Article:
Critic drops the Hammer and talks horror
For fans of film fear, Hammer Films needs little introduction. The British studio released a series of profitable shockers, many in the Gothic horror tradition, from the 1950s until the ’70s, when modern horror films (Rosemary’s Baby, The Exorcist, The Omen, et al) became the rage.
Hammer basically ceased to exist as a production entity for the better part of 30 years, although under new ownership the banner has been revived (Let Me In and The Woman in Black are recent Hammer releases). To this day, entire magazines and websites are devoted to Hammer Films, and its worldwide legion of fans includes many who weren’t even born during the studio’s heyday. Recent DVD and/or Blu-ray releases of The Vampire Lovers (1970) from Scream Factory/Shout! Factory and Twins of Evil and Hands of the Ripper (both 1971) from Synapse Films attest to Hammer’s lasting popularity. (For a review of the Twins of Evil DVD.
For over 50 years, Kevin Thomas was a film critic at the Los Angeles Times — a record unlikely to be surpassed. Kevin, a great friend of this writer, has reviewed countless films, including a wide selection of foreign, independent and B-movies — enough to be awarded as “Film Critic of the Century” by Cult Movies Magazine (“But they didn’t say which century,” he jokes). It was therefore inevitable that Hammer came Kevin’s way during his years at the Times.
“They were assignments,” emphasizes Kevin, who prefers film noir and French new wave to sci-fi and horror. Nevertheless, he often had kind words to say about Hammer’s output, including The Vampire Lovers (“An excellent horror film.
A rare and pleasurable experience done with intelligence and taste”), the 1971 twin-bill of Twins of Evil and Hands of the Ripper (“[A]mong the most sophisticated horror pictures ever produced by England’s Hammer Films.
They both possess the kind of bravura style that should make them appealing to film buffs”), and the much-debated and oft-maligned Dracula AD 1972 (“[A] witty and successful attempt to bring the old Transylvanian vampire into present-day London”).
Of course, not every Hammer film received a rave, but having sat through his fair (and unfair) share of grade-Z schlock over the years, he admits that a Hammer assignment usually held some promise.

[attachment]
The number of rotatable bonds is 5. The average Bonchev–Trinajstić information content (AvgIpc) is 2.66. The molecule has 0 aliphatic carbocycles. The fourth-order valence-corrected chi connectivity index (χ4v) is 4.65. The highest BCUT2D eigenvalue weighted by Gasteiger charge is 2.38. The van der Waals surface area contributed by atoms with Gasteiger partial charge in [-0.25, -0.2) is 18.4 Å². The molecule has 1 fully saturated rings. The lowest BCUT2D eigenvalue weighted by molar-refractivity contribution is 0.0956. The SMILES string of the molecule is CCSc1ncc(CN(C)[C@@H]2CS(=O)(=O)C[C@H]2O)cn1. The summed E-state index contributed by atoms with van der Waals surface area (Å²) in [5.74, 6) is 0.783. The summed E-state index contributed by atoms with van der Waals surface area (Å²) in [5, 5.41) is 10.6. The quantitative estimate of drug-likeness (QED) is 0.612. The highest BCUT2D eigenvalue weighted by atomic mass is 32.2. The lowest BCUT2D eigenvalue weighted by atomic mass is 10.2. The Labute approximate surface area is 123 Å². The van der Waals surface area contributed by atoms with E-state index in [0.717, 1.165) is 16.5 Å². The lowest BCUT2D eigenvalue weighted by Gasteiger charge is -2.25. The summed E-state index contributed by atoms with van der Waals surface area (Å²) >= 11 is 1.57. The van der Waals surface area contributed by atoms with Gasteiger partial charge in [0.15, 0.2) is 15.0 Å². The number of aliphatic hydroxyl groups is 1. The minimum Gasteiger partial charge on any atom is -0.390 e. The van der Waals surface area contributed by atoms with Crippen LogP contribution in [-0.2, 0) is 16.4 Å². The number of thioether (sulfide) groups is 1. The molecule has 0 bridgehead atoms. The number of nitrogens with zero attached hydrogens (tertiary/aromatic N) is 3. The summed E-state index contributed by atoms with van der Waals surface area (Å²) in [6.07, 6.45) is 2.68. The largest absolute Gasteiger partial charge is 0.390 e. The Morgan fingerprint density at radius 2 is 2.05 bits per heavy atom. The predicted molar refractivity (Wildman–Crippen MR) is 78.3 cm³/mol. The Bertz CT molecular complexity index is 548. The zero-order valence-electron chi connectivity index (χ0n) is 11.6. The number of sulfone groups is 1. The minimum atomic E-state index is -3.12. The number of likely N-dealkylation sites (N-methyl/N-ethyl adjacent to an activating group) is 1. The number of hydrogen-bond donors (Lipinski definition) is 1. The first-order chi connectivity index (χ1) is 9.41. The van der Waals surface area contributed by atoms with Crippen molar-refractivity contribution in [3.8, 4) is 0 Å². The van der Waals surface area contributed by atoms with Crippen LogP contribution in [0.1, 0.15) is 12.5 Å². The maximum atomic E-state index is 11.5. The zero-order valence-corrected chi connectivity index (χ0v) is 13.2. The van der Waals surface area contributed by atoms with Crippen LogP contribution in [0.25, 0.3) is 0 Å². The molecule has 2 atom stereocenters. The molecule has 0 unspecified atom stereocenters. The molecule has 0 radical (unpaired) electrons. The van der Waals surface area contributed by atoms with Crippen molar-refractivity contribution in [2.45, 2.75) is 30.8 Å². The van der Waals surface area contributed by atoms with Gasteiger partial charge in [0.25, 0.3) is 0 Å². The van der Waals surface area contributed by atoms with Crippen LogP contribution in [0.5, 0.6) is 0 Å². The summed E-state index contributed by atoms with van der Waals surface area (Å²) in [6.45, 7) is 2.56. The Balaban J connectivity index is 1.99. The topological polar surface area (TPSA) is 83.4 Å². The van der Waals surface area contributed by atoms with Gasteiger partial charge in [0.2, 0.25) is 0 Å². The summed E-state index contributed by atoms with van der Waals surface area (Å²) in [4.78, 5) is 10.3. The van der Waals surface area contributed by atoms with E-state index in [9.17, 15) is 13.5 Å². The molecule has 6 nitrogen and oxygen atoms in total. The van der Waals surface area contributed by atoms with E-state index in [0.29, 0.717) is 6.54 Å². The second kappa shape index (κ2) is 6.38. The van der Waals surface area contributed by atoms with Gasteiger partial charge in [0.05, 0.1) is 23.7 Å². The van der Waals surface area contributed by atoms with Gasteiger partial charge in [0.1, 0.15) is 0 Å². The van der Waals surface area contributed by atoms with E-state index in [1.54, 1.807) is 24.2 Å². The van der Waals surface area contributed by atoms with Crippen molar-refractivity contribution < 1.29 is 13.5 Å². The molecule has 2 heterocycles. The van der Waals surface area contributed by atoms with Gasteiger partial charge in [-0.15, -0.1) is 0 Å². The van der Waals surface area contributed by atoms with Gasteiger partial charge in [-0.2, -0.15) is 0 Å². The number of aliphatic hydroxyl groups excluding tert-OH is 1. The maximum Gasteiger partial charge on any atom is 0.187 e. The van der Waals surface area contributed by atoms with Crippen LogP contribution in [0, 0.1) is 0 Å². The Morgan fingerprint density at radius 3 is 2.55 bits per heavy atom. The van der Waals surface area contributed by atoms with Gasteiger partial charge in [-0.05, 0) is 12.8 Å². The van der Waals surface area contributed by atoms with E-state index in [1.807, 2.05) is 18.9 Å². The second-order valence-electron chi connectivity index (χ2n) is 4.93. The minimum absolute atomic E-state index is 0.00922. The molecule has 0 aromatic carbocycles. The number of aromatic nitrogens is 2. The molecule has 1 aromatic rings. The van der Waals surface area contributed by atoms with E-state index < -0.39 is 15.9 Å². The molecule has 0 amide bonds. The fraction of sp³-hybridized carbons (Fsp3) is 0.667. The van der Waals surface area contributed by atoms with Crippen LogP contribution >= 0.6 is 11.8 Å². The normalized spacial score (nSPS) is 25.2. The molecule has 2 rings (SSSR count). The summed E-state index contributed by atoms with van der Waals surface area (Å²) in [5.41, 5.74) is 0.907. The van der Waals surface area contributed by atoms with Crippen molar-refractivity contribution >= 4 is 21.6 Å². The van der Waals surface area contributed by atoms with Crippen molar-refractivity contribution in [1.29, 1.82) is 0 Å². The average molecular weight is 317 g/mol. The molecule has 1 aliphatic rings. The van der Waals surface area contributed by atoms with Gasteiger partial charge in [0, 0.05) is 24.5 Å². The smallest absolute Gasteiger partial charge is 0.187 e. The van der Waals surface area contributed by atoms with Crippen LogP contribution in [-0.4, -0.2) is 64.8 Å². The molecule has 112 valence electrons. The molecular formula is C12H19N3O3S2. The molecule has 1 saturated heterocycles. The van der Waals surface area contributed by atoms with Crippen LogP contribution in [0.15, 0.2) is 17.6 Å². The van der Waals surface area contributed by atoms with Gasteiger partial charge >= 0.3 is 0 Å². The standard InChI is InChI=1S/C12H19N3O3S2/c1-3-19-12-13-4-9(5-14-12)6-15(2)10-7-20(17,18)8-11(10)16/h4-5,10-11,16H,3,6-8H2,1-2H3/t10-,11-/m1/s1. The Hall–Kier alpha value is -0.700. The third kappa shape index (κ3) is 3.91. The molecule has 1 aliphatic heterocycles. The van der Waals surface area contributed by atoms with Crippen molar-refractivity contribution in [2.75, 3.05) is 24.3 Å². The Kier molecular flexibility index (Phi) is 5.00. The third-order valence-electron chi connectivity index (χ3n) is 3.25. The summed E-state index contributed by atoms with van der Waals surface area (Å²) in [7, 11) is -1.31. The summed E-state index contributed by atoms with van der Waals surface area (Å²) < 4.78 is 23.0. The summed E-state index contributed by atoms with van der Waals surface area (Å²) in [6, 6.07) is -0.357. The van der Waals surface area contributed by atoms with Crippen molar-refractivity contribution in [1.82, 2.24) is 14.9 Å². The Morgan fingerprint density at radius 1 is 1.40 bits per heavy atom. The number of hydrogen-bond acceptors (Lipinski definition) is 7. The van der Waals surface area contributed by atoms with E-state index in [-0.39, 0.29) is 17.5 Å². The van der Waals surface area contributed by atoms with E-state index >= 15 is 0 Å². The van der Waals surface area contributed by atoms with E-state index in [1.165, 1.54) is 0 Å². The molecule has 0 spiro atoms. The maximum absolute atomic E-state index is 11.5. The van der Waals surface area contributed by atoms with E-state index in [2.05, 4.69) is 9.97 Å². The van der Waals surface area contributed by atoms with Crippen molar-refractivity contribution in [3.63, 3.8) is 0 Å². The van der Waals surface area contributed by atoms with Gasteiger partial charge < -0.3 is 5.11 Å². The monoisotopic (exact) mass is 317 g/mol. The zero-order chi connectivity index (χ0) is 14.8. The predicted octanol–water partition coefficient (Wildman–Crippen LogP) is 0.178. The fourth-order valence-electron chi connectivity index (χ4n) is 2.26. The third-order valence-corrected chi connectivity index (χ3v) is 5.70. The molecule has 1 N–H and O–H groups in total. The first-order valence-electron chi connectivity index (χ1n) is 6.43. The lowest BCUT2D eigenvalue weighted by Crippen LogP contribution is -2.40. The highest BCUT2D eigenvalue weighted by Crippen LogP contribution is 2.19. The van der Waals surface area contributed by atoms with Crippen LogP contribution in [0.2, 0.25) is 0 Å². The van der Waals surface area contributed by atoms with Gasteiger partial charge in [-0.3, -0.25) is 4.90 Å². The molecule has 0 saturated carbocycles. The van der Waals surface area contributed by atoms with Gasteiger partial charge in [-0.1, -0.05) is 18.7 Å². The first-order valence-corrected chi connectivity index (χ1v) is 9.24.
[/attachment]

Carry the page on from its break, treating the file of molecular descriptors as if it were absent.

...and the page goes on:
“I do think Hammer films did have an energy to them and a total lack of pretension. They had good craftsmanship and good production values for the money spent. They knew what they were doing. I’m no expert, but most of the time I enjoyed them. Not that I would have run out to see them, but most were enjoyable.”
In addition to the period detail, Kevin tended also to enjoy the actors in Hammer films, and no two were more closely associated with the studio than Peter Cushing (the definitive Baron Frankenstein) and Christopher Lee (the definitive Count Dracula).
“Of course, they’re great. They always bring something to the party.”
Kevin never met Cushing but encountered Lee twice, the first time on a promotional tour for Billy Wilder’s The Private Life of Sherlock Holmes, in which he played Mycroft Holmes. The 1970 film, which was heavily edited prior to release, was neither a hit with audiences or critics but has since undergone a positive critical reappraisal.
“He was extremely excited about the film,” Kevin recalls, “but he was very uptight, unbelievably uptight. He was a perfect gentleman… but incredibly uncomfortable doing the interview.”
Some years later, during which time Lee had moved to Los Angeles, Kevin was re-introduced to him at a Hollywood party and the two got to talking. “He was a different person — very relaxed and charming.”
Therefore, he asked the actor if he recalled their earlier meeting and Lee laughed at the memory.
Not unlike when Sean Connery abdicated the James Bond franchise, there was an uproar in certain quarters about Lee hanging up the Dracula cape to pursue more varied roles. “He’d just been burned in the British press… they’d given him a hard time,” relates Kevin.
“I was very gratified because I’ve always respected him. His autobiography (Tall, Dark and Gruesome) is one of the best movie-star memoirs I’ve ever read. He’s led such a fascinating life both onand off-camera.”
In 2009, at age 87, Lee was knighted — “Took ‘em long enough!” quips Kevin — and at age 91 continues to work, having appeared in Tim Burton’s Dark Shadows and Peter Jackson’s The Hobbit in 2012. “More power to him,” Kevin says. “He was a fine Dracula and he’s a fine actor, and my God he’s tall!”